Steen, 18, has played for Farjestad BK J20 of the SuperElit League for the past two years, amassing 15-30=45 total points across 69 games. In 2015-16 he also competed in 17 games with Farjestad of the Swedish Hockey League.
The 5’9”, 187 lb. forward also competed in the World Junior Championships for the Sweden U-18 team in 2016.
“It’s really fun to be drafted,” Steen said. “I always been dreaming about that and I’m really like excited now and to be drafted by Boston Bruins, it’s nice club and yeah, it’s really fun. I was a little bit surprised that I was taken by a team I haven’t spoke with. I wasn’t really expecting that but it was fun and nice team, so I’m happy to be drafted by Boston.”
Boston traded its seventh-round pick to the Florida Panthers in exchange for Florida’s seventh-round pick in the 2017 NHL Entry Draft. Ironically, the Panthers used the pick to draft 18-Under Boston Jr. Bruins (and Avon Old Farms) defenseman Benjamin Finkelstein.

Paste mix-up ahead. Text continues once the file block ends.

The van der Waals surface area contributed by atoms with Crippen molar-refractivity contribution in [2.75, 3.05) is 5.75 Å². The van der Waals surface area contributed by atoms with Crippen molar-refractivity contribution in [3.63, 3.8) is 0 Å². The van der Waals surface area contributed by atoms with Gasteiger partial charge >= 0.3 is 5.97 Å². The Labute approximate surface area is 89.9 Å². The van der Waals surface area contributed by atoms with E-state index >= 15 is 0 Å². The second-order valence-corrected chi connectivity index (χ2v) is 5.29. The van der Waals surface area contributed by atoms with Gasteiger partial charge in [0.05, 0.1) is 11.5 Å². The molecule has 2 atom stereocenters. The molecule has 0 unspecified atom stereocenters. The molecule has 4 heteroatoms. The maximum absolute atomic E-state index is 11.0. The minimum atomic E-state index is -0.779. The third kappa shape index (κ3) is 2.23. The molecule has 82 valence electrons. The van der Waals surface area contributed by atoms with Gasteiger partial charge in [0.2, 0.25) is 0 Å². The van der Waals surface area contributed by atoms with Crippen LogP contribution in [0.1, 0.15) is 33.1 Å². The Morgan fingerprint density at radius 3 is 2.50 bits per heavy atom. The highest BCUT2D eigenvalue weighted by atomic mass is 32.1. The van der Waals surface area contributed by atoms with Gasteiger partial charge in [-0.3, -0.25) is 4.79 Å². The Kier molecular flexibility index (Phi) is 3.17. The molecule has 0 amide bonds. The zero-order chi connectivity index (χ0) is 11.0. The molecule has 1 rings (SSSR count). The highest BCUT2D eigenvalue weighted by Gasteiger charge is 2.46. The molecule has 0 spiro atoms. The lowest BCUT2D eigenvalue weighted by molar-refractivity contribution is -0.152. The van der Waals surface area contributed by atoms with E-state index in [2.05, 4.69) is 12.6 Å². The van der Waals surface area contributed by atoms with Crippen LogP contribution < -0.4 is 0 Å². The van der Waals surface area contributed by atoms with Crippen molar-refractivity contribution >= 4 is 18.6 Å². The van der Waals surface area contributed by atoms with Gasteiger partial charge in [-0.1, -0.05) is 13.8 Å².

“We’re excited about the depth now, where we’re at,” Sweeney said after the draft.
The players selected in this year’s draft cannot be expected to step into the NHL lineup this coming season. Each player needs to continue their development in the college and junior ranks and is at least two to three years away from challenging for an NHL job.
Don Sweeney can now turn his attention to the upcoming free agency period. He has begun to speak with players the organization is interested in signing and will be able to sign players on July 1.
“That process has begun and it will play out over the next few days and we have to be aggressive about it,” said Sweeney. “We want to improve. We’ll continue to make some calls (to players and agents) and see if things can shape up. Being competitive, being a winning team, hopefully, it’s year in and year out for the next ten years. I don’t know that but that’s my ultimate goal. That’s all I want to do, is to have a team that can win, compete, and play the right way.”
Follow ESPN New Hampshire’s NHL Writer, Shawn Hutcheon, on Twitter at @ShawnHutcheon.